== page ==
Apple reportedly tells support staff not to speculate on iPhone sideloading in other markets

The impending release of iOS 17.4 is bringing new features to the iPhone that are unique to the 27 member EU states. That’s thanks to the EU’s Digital Market Act (DMA) which has pressured Apple to make several changes. One big change will allow iPhone users in the EU to sideload apps which is just a fancy way of saying that they can install apps from third-party app stores. The changes must take place on or before March 7th.
Everywhere else, Apple maintains its walled garden approach which allows it to keep control over the apps listed in the App Store so that iPhone users don’t download malware-laden apps on their handsets. This is a valid point although malicious apps sometimes do make it through Apple’s security system. It might not be a good look to be an Apple apologist, but the truth is that iPhone users would not want to install any app that could access their financial apps and steal their money, slow down their phone, and reduce the battery life.
According to Bloomberg’s Mark Gurman, writing in his weekly Power On newsletter, Apple is telling its AppleCare support staff not to speculate to customers about whether Apple will offer sideloading and third-party app store support in other countries. Gurman points out that Apple is expecting its customers to flood support staff with such questions considering that many iPhone owners want the freedom to install apps from outside of Apple’s App Store.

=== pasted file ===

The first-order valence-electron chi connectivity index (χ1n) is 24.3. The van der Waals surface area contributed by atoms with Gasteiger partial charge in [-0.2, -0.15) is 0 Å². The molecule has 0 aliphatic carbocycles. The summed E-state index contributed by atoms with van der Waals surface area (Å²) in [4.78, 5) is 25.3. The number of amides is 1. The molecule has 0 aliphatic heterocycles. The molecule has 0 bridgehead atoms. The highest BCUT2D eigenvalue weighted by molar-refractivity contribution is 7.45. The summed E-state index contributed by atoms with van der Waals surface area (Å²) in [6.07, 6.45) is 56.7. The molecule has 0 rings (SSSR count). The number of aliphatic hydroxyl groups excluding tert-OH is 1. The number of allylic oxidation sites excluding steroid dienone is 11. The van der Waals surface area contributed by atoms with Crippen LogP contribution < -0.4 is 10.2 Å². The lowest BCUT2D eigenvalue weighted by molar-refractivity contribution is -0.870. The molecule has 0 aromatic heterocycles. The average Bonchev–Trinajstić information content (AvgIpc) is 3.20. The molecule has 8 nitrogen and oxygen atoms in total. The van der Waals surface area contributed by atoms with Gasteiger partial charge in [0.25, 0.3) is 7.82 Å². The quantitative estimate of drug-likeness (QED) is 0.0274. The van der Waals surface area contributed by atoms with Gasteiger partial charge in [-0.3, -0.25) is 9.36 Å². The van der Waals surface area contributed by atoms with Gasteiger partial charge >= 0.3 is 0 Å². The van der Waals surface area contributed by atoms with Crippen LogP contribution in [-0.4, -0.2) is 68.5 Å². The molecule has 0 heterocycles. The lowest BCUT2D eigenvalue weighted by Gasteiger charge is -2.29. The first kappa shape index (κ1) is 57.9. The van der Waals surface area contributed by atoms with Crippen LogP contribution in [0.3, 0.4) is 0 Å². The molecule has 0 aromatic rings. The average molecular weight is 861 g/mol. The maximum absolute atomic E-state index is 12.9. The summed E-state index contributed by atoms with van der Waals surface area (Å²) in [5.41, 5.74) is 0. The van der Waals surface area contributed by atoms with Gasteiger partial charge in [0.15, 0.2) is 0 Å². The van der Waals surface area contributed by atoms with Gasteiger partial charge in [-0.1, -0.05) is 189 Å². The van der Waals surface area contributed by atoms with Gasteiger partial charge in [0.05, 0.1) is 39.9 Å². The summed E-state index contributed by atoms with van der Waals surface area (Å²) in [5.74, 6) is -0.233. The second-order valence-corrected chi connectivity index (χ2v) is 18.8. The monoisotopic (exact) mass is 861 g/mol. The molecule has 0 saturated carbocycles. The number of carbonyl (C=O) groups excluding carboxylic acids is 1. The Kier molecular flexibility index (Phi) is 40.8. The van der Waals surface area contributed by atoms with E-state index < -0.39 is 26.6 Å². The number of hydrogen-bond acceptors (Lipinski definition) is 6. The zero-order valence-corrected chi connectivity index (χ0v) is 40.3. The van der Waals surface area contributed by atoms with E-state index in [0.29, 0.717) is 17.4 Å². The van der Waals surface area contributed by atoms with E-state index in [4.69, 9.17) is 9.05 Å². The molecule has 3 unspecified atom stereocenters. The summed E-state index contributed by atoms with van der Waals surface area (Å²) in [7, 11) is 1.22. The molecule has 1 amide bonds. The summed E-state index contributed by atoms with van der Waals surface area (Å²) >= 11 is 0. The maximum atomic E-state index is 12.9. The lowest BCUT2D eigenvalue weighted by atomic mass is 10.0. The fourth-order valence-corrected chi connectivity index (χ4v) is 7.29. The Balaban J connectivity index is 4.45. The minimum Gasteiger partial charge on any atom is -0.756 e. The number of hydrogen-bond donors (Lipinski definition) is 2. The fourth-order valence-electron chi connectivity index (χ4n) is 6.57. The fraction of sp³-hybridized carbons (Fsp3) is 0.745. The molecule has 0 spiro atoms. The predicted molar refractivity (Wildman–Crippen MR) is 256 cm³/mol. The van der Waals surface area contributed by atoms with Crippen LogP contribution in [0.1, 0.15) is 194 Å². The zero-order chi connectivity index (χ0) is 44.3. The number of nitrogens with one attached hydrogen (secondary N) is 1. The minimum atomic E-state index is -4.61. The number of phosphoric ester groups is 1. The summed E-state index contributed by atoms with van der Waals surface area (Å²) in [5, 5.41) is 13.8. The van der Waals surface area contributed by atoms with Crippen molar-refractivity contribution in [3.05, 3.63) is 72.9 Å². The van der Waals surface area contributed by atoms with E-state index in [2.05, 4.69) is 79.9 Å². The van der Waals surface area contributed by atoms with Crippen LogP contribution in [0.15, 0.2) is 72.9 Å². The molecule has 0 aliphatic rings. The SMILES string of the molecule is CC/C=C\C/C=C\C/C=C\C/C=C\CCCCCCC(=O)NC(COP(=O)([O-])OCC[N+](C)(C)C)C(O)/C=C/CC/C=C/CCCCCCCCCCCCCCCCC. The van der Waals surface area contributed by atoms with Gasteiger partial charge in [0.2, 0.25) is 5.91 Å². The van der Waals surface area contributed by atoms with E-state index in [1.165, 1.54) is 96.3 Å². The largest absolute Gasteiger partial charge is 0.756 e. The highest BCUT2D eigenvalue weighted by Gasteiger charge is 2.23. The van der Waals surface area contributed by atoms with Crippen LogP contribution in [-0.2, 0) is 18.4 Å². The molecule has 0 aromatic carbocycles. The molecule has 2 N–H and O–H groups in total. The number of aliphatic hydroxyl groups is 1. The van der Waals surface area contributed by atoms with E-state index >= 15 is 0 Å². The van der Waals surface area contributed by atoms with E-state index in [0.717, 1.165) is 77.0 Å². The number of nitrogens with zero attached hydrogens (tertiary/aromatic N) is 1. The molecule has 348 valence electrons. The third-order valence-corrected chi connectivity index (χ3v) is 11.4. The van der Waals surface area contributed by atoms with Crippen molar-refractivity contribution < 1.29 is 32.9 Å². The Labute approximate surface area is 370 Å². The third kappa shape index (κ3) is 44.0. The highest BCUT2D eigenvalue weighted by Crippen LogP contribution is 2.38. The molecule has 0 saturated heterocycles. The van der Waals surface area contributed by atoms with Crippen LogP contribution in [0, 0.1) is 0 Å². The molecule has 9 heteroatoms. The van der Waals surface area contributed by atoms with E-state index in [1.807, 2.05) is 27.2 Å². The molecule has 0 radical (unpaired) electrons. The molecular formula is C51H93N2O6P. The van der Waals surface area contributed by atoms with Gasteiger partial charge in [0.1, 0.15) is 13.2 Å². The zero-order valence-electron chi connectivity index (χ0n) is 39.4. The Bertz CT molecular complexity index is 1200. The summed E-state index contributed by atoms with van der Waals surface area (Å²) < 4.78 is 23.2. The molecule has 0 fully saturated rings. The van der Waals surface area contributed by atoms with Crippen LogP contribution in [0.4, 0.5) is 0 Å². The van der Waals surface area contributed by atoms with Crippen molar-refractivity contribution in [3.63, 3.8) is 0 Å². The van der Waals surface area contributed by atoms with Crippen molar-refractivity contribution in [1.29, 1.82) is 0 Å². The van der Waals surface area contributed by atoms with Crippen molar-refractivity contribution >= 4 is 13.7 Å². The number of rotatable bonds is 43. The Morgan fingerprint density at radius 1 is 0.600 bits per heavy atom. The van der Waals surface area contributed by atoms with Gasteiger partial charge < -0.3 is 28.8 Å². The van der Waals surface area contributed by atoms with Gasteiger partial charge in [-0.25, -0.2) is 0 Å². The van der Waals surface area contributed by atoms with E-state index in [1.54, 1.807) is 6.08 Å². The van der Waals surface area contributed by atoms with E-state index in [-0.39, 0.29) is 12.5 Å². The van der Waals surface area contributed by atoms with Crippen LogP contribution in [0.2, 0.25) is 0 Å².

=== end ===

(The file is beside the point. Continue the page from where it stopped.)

The argument over sideloading can be boiled down to two different ways of thinking about it. Apple, as we noted above, has long felt that it was doing iPhone owners a favor by preventing them from installing apps that they haven’t checked out first. But there are iPhone owners who argue that they spent the money to purchase an iPhone and what they do with it should be entirely up to them.

As for the question that Apple doesn’t want support staff to speculate about, considering that it took a set of regulations backed with the threat of big money penalties to get Apple to allow sideloading in the EU, it probably will take regulations or legislation similar to the DMA to get Apple to offer sideloading in other markets.

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